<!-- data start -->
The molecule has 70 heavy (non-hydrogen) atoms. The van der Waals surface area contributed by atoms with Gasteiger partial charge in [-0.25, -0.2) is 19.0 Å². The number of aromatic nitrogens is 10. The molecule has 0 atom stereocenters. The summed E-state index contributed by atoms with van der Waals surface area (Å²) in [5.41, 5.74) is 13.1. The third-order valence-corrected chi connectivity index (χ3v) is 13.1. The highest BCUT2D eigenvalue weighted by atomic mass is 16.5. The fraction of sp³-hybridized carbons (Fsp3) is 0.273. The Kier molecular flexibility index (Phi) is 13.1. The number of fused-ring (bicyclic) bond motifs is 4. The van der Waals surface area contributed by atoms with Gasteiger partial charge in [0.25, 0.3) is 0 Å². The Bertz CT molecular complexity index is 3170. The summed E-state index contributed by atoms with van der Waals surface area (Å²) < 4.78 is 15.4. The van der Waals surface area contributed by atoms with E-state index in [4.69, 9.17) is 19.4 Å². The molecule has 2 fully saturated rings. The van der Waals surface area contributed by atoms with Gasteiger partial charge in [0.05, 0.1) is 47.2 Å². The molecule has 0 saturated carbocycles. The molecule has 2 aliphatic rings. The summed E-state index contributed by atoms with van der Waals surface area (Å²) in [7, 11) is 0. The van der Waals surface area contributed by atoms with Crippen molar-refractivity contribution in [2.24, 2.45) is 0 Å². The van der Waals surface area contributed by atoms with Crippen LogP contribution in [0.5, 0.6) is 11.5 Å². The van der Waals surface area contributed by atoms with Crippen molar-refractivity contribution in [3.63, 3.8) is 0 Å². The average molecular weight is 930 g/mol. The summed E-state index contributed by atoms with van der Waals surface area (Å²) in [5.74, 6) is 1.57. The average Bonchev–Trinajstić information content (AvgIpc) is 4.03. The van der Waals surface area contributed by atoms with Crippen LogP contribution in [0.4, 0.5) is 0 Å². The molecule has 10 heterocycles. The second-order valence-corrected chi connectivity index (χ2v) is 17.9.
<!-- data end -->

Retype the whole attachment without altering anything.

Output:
The molecule has 70 heavy (non-hydrogen) atoms. The van der Waals surface area contributed by atoms with Gasteiger partial charge in [-0.25, -0.2) is 19.0 Å². The number of aromatic nitrogens is 10. The molecule has 0 atom stereocenters. The summed E-state index contributed by atoms with van der Waals surface area (Å²) in [5.41, 5.74) is 13.1. The third-order valence-corrected chi connectivity index (χ3v) is 13.1. The highest BCUT2D eigenvalue weighted by atomic mass is 16.5. The fraction of sp³-hybridized carbons (Fsp3) is 0.273. The Kier molecular flexibility index (Phi) is 13.1. The number of fused-ring (bicyclic) bond motifs is 4. The van der Waals surface area contributed by atoms with Gasteiger partial charge in [0.25, 0.3) is 0 Å². The Bertz CT molecular complexity index is 3170. The summed E-state index contributed by atoms with van der Waals surface area (Å²) < 4.78 is 15.4. The van der Waals surface area contributed by atoms with E-state index in [4.69, 9.17) is 19.4 Å². The molecule has 2 fully saturated rings. The van der Waals surface area contributed by atoms with Gasteiger partial charge in [0.05, 0.1) is 47.2 Å². The molecule has 0 saturated carbocycles. The molecule has 2 aliphatic rings. The summed E-state index contributed by atoms with van der Waals surface area (Å²) in [7, 11) is 0. The van der Waals surface area contributed by atoms with Crippen molar-refractivity contribution in [2.24, 2.45) is 0 Å². The van der Waals surface area contributed by atoms with Crippen LogP contribution in [0.5, 0.6) is 11.5 Å². The van der Waals surface area contributed by atoms with Crippen molar-refractivity contribution in [3.63, 3.8) is 0 Å². The average molecular weight is 930 g/mol. The summed E-state index contributed by atoms with van der Waals surface area (Å²) in [5.74, 6) is 1.57. The average Bonchev–Trinajstić information content (AvgIpc) is 4.03. The van der Waals surface area contributed by atoms with Crippen LogP contribution in [0.4, 0.5) is 0 Å². The molecule has 10 heterocycles. The second-order valence-corrected chi connectivity index (χ2v) is 17.9.